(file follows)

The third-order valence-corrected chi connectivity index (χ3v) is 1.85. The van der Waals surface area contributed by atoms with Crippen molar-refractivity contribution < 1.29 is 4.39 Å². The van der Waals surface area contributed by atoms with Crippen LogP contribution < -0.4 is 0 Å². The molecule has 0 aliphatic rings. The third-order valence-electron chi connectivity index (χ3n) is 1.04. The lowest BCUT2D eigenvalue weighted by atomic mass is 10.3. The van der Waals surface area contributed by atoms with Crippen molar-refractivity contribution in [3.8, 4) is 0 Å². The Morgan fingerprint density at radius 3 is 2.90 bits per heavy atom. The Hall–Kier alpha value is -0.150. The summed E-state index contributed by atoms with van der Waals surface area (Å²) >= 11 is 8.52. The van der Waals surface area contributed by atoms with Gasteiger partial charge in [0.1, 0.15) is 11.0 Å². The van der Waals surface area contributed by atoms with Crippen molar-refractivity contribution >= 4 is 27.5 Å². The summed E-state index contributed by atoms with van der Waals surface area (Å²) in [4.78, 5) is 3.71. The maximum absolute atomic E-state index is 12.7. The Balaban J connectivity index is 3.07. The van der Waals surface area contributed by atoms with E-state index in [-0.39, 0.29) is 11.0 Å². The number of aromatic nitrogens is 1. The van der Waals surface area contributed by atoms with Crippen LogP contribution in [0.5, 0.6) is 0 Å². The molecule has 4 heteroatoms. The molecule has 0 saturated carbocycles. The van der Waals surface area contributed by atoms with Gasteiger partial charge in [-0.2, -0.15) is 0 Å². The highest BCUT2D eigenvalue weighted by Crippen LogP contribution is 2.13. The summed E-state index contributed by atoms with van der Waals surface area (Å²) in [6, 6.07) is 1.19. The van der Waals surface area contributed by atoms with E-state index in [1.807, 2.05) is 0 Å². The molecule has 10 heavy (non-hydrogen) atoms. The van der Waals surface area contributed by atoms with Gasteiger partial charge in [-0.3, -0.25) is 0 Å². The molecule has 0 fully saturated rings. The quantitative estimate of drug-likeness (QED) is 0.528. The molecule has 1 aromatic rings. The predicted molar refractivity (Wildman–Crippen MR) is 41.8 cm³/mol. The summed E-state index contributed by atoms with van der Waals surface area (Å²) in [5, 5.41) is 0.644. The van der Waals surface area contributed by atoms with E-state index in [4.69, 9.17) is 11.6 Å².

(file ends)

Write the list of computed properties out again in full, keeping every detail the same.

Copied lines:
The third-order valence-corrected chi connectivity index (χ3v) is 1.85. The van der Waals surface area contributed by atoms with Crippen molar-refractivity contribution < 1.29 is 4.39 Å². The van der Waals surface area contributed by atoms with Crippen LogP contribution < -0.4 is 0 Å². The molecule has 0 aliphatic rings. The third-order valence-electron chi connectivity index (χ3n) is 1.04. The lowest BCUT2D eigenvalue weighted by atomic mass is 10.3. The van der Waals surface area contributed by atoms with Crippen molar-refractivity contribution in [3.8, 4) is 0 Å². The Morgan fingerprint density at radius 3 is 2.90 bits per heavy atom. The Hall–Kier alpha value is -0.150. The summed E-state index contributed by atoms with van der Waals surface area (Å²) >= 11 is 8.52. The van der Waals surface area contributed by atoms with Gasteiger partial charge in [0.1, 0.15) is 11.0 Å². The van der Waals surface area contributed by atoms with Crippen molar-refractivity contribution >= 4 is 27.5 Å². The summed E-state index contributed by atoms with van der Waals surface area (Å²) in [4.78, 5) is 3.71. The maximum absolute atomic E-state index is 12.7. The Balaban J connectivity index is 3.07. The van der Waals surface area contributed by atoms with E-state index in [-0.39, 0.29) is 11.0 Å². The number of aromatic nitrogens is 1. The van der Waals surface area contributed by atoms with Crippen LogP contribution in [0.5, 0.6) is 0 Å². The molecule has 4 heteroatoms. The molecule has 0 saturated carbocycles. The van der Waals surface area contributed by atoms with Gasteiger partial charge in [-0.2, -0.15) is 0 Å². The highest BCUT2D eigenvalue weighted by Crippen LogP contribution is 2.13. The summed E-state index contributed by atoms with van der Waals surface area (Å²) in [6, 6.07) is 1.19. The van der Waals surface area contributed by atoms with E-state index in [1.807, 2.05) is 0 Å². The molecule has 10 heavy (non-hydrogen) atoms. The van der Waals surface area contributed by atoms with Gasteiger partial charge in [-0.3, -0.25) is 0 Å². The molecule has 0 fully saturated rings. The quantitative estimate of drug-likeness (QED) is 0.528. The molecule has 1 aromatic rings. The predicted molar refractivity (Wildman–Crippen MR) is 41.8 cm³/mol. The summed E-state index contributed by atoms with van der Waals surface area (Å²) in [5, 5.41) is 0.644. The van der Waals surface area contributed by atoms with E-state index in [4.69, 9.17) is 11.6 Å².